IBWA: Bottled water bans cause unintended shift in consumption.
Posted by Rick Lingle, Technical Editor -- Packaging Digest, 12/10/2012 3:43:10 PM
The International Bottled Water Association (IBWA)'s consumer website has released a new YouTube video, Meet Norman, that shows how bottled water bans are having an unintended effect by shifting consumption to less healthy drinks packaged in the same material as bottled water.
"Environmental activists have been relentless in their opposition to bottled water and in the few instances where they have been successful at instigating bans on the sale of bottled water, or restricting consumer access to bottled water, early indications show these efforts are causing people to drink other packaged drinks, not necessarily turning to the tap," says Chris Hogan, IBWA Vice President of Communications. "With the United States facing increasing risks of obesity and diabetes, removing bottled water as a packaged beverage of choice is surely not in the public's interest."
In the video, viewers follow Norman's life after his town bans the sale of bottled water. Without realizing the effect on his health, Norman drinks other packaged drinks for sale, and in the space of a year is surprised by his weight gain.
Taking the advice of his doctor, Norman looks closely at his diet and discovers that nearly 30 percent of his diet is coming from sugary drinks. He does some research on bottled water and the environment and discovers that since the year 2000, 73 percent of the growth in bottled water sales came from people switching from sugary drinks (soda, juices, and milk) to bottled water. And he notes that bottled water containers are 100 percent recyclable.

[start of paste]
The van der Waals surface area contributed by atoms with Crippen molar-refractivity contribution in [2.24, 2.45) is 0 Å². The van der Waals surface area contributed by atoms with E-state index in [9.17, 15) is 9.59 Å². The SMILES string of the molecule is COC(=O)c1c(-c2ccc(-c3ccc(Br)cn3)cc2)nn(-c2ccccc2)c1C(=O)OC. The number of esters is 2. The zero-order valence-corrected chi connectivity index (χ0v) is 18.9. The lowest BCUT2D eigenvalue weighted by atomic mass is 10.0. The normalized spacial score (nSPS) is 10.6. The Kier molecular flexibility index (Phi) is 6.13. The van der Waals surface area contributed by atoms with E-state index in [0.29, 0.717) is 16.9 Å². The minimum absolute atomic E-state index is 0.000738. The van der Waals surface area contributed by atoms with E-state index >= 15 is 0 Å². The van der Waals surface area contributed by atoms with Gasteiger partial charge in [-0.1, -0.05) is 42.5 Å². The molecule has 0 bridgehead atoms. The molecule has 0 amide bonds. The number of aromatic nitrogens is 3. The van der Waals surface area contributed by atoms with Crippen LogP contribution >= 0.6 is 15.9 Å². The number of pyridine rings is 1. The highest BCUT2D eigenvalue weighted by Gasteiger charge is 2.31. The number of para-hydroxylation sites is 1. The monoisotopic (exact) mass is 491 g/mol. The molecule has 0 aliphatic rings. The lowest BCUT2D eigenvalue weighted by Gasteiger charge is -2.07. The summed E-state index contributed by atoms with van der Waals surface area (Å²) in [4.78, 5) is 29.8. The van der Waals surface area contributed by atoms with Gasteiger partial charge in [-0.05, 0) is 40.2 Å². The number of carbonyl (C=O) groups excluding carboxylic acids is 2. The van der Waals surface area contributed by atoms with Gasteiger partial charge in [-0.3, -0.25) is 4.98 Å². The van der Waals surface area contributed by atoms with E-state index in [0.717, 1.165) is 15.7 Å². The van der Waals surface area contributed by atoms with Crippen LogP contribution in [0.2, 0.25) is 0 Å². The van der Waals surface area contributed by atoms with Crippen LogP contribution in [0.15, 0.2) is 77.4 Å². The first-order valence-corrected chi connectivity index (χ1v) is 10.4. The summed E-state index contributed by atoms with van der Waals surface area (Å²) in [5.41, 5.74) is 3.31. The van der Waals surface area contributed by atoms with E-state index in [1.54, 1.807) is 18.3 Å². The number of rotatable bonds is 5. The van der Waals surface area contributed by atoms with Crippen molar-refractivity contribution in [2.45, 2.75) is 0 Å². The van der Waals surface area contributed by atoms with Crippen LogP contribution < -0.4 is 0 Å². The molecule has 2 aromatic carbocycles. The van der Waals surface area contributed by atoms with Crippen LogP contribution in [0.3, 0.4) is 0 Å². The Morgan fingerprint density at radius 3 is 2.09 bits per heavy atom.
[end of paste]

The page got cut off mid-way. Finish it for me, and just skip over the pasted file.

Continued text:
At the end of the video, Norman comes to the conclusion that his town's bottled water ban didn't solve any environmental issues, it merely shifted consumption to other drinks - ones packaged in the same material as bottled water.
"Evidence of this ‘shift in consumption' is only recently emerging," says Hogan. "Data from FRC Research Corporation shows when bottled water isn't available, 63 percent of consumers say they would choose a sweetened beverage instead.
"While we understand that there are some people who object to bottled water, we disagree with activists fighting to take away the consumers' ability to make healthy beverage choices. Obesity and diabetes are already serious and growing health threats, so removing the most healthful packaged beverage from the self is not the right approach."
"These same activists could have a greater environmental impact by focusing their efforts on improving recycling rates of all consumer packaging, not just singling out one product."
Source: PR Web
Our survival depends on water, so we strive to have safe public sources of water available at fractions of a penny per serving. It seems prudent and environmentally friendly to refill a reusable container as someone aptly mentioned previously. All resources provided to selling water is wasteful unless safe public water is not available, (it is then much more easily justified).
Tim S - 2012-19-12 11:00:10 EST
Why we vote for those politicians who cater to the Environmental Fanatics, who are the minority, is beyond me. What ever happened to common sense?
Alan - 2012-12-12 10:44:52 EST
I carry my "Plastic" waterbottle with me everywhere instead of buying a drink, this is the trend in most progressive cities that are targeting single-use bottle water, and they are also establishing policies to encourage this consumer behavior. With how, "savy" large corporations are, you think they would be "adding value" to bottle water options in order to be closer to a beverage type and duck the ban. Vitamins, Caffeene, Mint, etc. are all options that are for sale now, are these options also under ban?
chandler - 2012-11-12 15:32:48 EST
And in the end, Norman learned why it is never a good idea to vote for Democrats, because, inevitably, all these ill-conceived limitations on our liberty come from the Left. The End.
Sparky - 2012-11-12 15:16:59 EST
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